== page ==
Roman statues adorn the public centers, museums, and galleries of the capital city of Italy, and give visitors insight into days gone by when the Roman Empire was commanding a massive and growing empire. Ancient Roman statues owe much in the way of artistic and practical inspiration to the Greeks, who they relied upon and borrowed from heavily when it came to sculpture and other mediums within the arts. This does not detract from the art itself. In fact, it can be said that the Greeks before the Romans borrowed decidedly from the Egyptians, so the lineage continues.
There are a wide selection of famous statues in Rome including that of St. Peter in the Basilica that honors his name and personage. The bronze statue of a seated St. Peter in St. Peter's Basilica is so popular and contains so much sentimental and religious value to adherents of the Catholic faith, that the bronze toes on the statue have worn down over the centuries from people making a practice of touching them. Another of the most formidable and impressive statues is that of Constantine in the Palazzo dei Conservatori. The size and scope alone will impress you and it is housed in one of Rome's finest buildings. Bernini is perhaps the most omnipresent sculptor in Rome and his artwork can be found in basilicas, public fountains, and more all around Rome (many of his pieces also get a lot of attention in Dan Brown books).
What needs to be noted before taking a look at some of the most impressive Roman Emperor statues and the unbelievable statues of Roman gods is that Rome did in fact put their own spin on portrait sculpture. Whereas the Greeks would sculpt the individual in their perfected or idealized form, the Romans focused on bringing a greater degree of realism into the mix, often painting even the most undesirable features of a person in the spirit of producing as close a replica as humanly possible. So, as you dive further into the history of Roman statues and portraiture, especially if you are planning a trip to Rome, you will be equipped with a better understanding of the genuine contributions that Romans made to the world of art at the time. It is thought that the realistic portrayal of peoples’ faces in ancient Roman statues must have taken its roots when wealthy aristocrats had terra-cotta busts of their ancestors made when they died.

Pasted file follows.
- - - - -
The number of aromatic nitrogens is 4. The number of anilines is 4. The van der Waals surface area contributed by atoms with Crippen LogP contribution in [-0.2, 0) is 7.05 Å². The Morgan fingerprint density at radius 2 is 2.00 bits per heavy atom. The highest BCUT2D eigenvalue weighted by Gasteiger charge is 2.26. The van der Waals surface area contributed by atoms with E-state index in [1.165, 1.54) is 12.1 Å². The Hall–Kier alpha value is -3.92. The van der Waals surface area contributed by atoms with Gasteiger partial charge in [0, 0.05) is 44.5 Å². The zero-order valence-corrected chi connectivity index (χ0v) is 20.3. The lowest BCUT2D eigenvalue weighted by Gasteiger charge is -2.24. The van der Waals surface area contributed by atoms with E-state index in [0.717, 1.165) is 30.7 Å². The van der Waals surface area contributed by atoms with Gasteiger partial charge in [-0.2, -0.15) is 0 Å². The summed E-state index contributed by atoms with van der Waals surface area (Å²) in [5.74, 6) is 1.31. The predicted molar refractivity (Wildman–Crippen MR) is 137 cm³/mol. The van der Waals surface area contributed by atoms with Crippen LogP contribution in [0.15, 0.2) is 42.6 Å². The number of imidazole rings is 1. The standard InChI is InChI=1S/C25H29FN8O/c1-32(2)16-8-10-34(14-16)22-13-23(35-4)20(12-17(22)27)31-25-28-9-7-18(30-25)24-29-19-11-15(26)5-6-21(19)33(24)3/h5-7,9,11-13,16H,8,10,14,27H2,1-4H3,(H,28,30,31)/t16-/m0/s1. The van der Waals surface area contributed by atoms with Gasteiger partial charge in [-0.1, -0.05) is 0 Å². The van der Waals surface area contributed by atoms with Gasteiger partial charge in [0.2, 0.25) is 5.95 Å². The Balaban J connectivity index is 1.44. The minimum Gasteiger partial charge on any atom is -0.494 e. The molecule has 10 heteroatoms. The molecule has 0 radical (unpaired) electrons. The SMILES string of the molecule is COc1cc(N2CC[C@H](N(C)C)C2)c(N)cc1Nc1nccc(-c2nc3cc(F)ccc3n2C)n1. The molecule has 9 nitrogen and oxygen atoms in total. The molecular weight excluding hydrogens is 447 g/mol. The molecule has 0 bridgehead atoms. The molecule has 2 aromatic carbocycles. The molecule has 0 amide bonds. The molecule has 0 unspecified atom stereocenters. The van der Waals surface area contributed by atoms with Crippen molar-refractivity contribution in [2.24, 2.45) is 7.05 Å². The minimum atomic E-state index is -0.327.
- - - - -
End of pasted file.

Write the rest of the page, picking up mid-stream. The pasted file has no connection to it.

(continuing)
Rome conquered Greece around the year 146 BC and it is then when we begin to see a greater flurry of artistic development. Wealthy aristocrats would commission artists to develop Roman statues in the style of the Greek works that were brought back to Rome. Roman Emperor statues became common after Julius Caesar was appointed “Imperator” (where the modern word “emperor” comes from) by the Roman Senate in the year 44 BC. These were no ordinary Roman statues, but rather some of the most beautiful sculpting done at the time. And yet, it is quite interesting to note that, even with the high volume of Ancient Roman statues and the number of Roman Emperor statues that have been maintained over the centuries, few of the artists’ names have been recorded. This sheds even more light on the role that art played within the greater context of Roman society in which status and wealth was of great import. Roman statues were often commissioned to essentially show off one’s status in society and bring recognition to their family. Even in the case of some of the most impressive of all the Roman Emperor statues, we do not know exactly who did the work.
If you are planning a trip to Rome, you will have plenty of opportunities to see the wide array of Roman sculptures, sarcophagi, reliefs, and architecture, all of which will amaze you, given the fact that much of the rest of the world at the time was still living in relative darkness.